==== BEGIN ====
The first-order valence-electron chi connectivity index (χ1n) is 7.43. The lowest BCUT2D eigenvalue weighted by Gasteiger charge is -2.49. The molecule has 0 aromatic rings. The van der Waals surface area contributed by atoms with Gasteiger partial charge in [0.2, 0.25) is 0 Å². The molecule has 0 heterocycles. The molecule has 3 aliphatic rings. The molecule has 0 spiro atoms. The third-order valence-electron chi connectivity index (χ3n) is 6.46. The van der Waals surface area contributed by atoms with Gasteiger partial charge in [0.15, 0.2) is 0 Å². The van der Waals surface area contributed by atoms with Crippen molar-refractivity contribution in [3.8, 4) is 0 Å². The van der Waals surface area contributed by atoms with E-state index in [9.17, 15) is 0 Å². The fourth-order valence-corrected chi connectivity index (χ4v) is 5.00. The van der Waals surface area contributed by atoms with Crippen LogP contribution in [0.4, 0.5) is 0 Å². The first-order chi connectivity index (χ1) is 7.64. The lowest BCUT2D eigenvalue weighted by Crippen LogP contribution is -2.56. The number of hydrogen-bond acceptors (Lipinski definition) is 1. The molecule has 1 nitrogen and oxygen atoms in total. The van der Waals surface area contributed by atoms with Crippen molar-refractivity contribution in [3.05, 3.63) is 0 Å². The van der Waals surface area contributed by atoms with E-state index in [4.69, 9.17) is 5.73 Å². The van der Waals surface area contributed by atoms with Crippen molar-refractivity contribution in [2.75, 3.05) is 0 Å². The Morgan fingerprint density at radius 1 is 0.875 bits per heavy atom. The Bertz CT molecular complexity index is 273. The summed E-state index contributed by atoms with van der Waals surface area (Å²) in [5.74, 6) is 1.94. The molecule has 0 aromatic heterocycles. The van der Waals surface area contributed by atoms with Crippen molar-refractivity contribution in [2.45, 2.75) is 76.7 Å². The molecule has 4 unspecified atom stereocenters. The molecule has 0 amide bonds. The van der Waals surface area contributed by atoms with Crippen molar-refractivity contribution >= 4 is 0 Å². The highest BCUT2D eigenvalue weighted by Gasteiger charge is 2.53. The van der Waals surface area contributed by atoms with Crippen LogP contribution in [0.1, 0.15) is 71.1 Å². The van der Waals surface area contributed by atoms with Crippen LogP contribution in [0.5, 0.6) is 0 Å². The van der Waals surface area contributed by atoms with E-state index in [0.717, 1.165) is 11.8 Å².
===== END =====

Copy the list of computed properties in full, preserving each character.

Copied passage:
The first-order valence-electron chi connectivity index (χ1n) is 7.43. The lowest BCUT2D eigenvalue weighted by Gasteiger charge is -2.49. The molecule has 0 aromatic rings. The van der Waals surface area contributed by atoms with Gasteiger partial charge in [0.2, 0.25) is 0 Å². The molecule has 0 heterocycles. The molecule has 3 aliphatic rings. The molecule has 0 spiro atoms. The third-order valence-electron chi connectivity index (χ3n) is 6.46. The van der Waals surface area contributed by atoms with Gasteiger partial charge in [0.15, 0.2) is 0 Å². The van der Waals surface area contributed by atoms with Crippen molar-refractivity contribution in [3.8, 4) is 0 Å². The van der Waals surface area contributed by atoms with E-state index in [9.17, 15) is 0 Å². The fourth-order valence-corrected chi connectivity index (χ4v) is 5.00. The van der Waals surface area contributed by atoms with Crippen LogP contribution in [0.4, 0.5) is 0 Å². The first-order chi connectivity index (χ1) is 7.64. The lowest BCUT2D eigenvalue weighted by Crippen LogP contribution is -2.56. The number of hydrogen-bond acceptors (Lipinski definition) is 1. The molecule has 1 nitrogen and oxygen atoms in total. The van der Waals surface area contributed by atoms with Crippen molar-refractivity contribution in [3.05, 3.63) is 0 Å². The van der Waals surface area contributed by atoms with E-state index in [4.69, 9.17) is 5.73 Å². The van der Waals surface area contributed by atoms with Crippen molar-refractivity contribution in [2.75, 3.05) is 0 Å². The Morgan fingerprint density at radius 1 is 0.875 bits per heavy atom. The Bertz CT molecular complexity index is 273. The summed E-state index contributed by atoms with van der Waals surface area (Å²) in [5.74, 6) is 1.94. The molecule has 0 aromatic heterocycles. The van der Waals surface area contributed by atoms with Crippen molar-refractivity contribution in [2.45, 2.75) is 76.7 Å². The molecule has 4 unspecified atom stereocenters. The molecule has 0 amide bonds. The van der Waals surface area contributed by atoms with Crippen molar-refractivity contribution >= 4 is 0 Å². The highest BCUT2D eigenvalue weighted by Gasteiger charge is 2.53. The van der Waals surface area contributed by atoms with Crippen LogP contribution in [0.1, 0.15) is 71.1 Å². The van der Waals surface area contributed by atoms with Crippen LogP contribution in [0.5, 0.6) is 0 Å². The van der Waals surface area contributed by atoms with E-state index in [0.717, 1.165) is 11.8 Å².